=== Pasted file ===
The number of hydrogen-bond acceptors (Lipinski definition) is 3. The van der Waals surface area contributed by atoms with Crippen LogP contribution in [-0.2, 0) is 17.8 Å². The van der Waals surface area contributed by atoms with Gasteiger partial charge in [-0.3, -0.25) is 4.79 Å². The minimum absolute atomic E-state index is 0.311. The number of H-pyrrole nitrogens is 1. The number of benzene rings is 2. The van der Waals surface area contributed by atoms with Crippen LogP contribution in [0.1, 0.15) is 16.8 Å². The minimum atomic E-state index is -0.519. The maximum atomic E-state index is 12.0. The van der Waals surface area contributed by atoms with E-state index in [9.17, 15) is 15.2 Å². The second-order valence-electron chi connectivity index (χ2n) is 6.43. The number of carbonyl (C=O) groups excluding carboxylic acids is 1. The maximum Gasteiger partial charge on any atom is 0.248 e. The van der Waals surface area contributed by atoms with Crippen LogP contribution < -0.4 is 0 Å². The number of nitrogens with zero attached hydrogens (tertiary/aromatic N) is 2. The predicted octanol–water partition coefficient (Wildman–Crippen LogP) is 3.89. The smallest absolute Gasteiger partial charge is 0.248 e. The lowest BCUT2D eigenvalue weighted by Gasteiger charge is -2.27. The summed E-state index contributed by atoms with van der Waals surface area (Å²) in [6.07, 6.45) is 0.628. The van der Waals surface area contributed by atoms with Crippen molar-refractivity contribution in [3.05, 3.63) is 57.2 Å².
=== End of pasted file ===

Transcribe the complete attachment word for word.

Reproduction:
The number of hydrogen-bond acceptors (Lipinski definition) is 3. The van der Waals surface area contributed by atoms with Crippen LogP contribution in [-0.2, 0) is 17.8 Å². The van der Waals surface area contributed by atoms with Gasteiger partial charge in [-0.3, -0.25) is 4.79 Å². The minimum absolute atomic E-state index is 0.311. The number of H-pyrrole nitrogens is 1. The number of benzene rings is 2. The van der Waals surface area contributed by atoms with Crippen LogP contribution in [0.1, 0.15) is 16.8 Å². The minimum atomic E-state index is -0.519. The maximum atomic E-state index is 12.0. The van der Waals surface area contributed by atoms with E-state index in [9.17, 15) is 15.2 Å². The second-order valence-electron chi connectivity index (χ2n) is 6.43. The number of carbonyl (C=O) groups excluding carboxylic acids is 1. The maximum Gasteiger partial charge on any atom is 0.248 e. The van der Waals surface area contributed by atoms with Crippen LogP contribution < -0.4 is 0 Å². The number of nitrogens with zero attached hydrogens (tertiary/aromatic N) is 2. The predicted octanol–water partition coefficient (Wildman–Crippen LogP) is 3.89. The smallest absolute Gasteiger partial charge is 0.248 e. The lowest BCUT2D eigenvalue weighted by Gasteiger charge is -2.27. The summed E-state index contributed by atoms with van der Waals surface area (Å²) in [6.07, 6.45) is 0.628. The van der Waals surface area contributed by atoms with Crippen molar-refractivity contribution in [3.05, 3.63) is 57.2 Å².